I have never played Pokémon. I vaguely remember the franchise’s slogan — something about how it’s vitally important to obtain them all — but otherwise my Pokémon scholarship is close to nil. Yet even I knew that Pokémon is short for “pocket monster.” My wife didn’t, though, so she was impressed.
Seeing a movie like Detective Pikachu is an interesting challenge for a film critic. I don’t think I have to read a novel that a movie is based on — let the movie be its own thing, I say — but with a cultural sensation like Pokémon, it seemed imperative to have some understanding of the world. Otherwise, I’d risk missing a ton of inside jokes or, worse, have no idea what the hell was going on.
My due diligence before the screening didn’t leave me feeling I’d wasted my life not paying more attention to Pokémon. It’s really easy to be snide about Pokémon, which is probably the epitome of a popular thing that’s utterly ridiculous to anyone not in its orbit, but I actually think the film does a decent job of making this peculiar universe appealing to non-fans like me. Sorta like Who Framed Roger Rabbit — or, far less effectively, The Happytime Murders — Detective Pikachu imagines a landscape where all these critters live alongside human beings. Polygon cataloged all the Pokémon characters who make a cameo in the film, but for the uninitiated, as long as you know Pikachu, Psyduck and Mewtwo, you’ll basically be fine.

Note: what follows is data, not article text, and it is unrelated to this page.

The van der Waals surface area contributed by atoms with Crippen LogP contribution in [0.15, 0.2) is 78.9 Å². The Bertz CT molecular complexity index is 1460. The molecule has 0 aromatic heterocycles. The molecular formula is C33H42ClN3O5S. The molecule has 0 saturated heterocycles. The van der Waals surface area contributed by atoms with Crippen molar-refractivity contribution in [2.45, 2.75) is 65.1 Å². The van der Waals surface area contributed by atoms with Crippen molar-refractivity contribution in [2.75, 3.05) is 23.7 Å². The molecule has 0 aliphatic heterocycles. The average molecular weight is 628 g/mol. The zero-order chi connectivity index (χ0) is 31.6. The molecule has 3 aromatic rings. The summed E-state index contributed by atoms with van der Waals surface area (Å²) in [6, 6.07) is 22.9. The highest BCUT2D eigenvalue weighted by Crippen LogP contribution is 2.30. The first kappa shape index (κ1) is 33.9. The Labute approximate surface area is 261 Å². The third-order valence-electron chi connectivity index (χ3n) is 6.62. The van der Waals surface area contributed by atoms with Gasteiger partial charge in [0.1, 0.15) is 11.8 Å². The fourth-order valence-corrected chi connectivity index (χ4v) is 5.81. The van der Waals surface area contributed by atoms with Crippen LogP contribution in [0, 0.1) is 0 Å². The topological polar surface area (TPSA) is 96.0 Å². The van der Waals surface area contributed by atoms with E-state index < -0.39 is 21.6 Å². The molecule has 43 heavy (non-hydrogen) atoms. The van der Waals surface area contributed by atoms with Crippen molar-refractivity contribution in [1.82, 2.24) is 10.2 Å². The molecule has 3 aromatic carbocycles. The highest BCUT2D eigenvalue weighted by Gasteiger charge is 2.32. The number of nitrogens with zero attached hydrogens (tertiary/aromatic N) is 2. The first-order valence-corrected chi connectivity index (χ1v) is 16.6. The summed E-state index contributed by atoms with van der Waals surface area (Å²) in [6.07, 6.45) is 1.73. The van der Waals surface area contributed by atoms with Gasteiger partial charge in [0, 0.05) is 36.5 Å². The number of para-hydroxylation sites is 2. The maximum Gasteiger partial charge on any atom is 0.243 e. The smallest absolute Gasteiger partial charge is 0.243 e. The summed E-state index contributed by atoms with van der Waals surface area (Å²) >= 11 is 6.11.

As for the photorealistic CG, it’s actually pretty remarkable… even if Psyduck is a little nightmare fuel-y.
1) Pikachu. The 2016 video game gave us a Pikachu who was more of a hardboiled detective, as opposed to the happy, lovable … mouse? … that we’d come to know. (Turns out, by the way, that he’s not a mouse: Recently, it was revealed that Pikachu’s design was actually inspired by a squirrel.) For years, Pikachu was a squeezable little ball of fur that had the ability to shoot lightning and conduct electricity, making it the absolute worst pet imaginable for a young child. Turning lil’ Pikachu into a crusty gumshoe for the video game was clever, and the movie doubles-down on that conceit by getting Reynolds to portray Pikachu through motion-capture.
It’s funny to think that, even though Reynolds is a good-looking guy, his biggest movies have involved audiences barely seeing him. Through most of the Deadpool films, he’s just a voice. (Sure, he’s inside the suit, but his face is completely covered.) Ironically, what’s made him a massive star are the wisecracks he throws out with that sarcastic deadpan of his. Honestly, he could look like you or me and do the exact same job.
Nevertheless, Reynolds is easily the best part of Detective Pikachu, which is a problem because he’s not very good at all. Is it funny to see Pikachu wear a Sherlock Holmes hat while sipping a cup of coffee, his adorable eyes peering out? Oh, absolutely. But so much of what Pikachu says feels like something that Reynolds winged on set — as if director Rob Letterman let him riff as much as he wanted until something remotely amusing came out. But because this isn’t an R-rated Deadpool, Reynolds has to keep things clean — and a PG Reynolds simply isn’t as hilarious.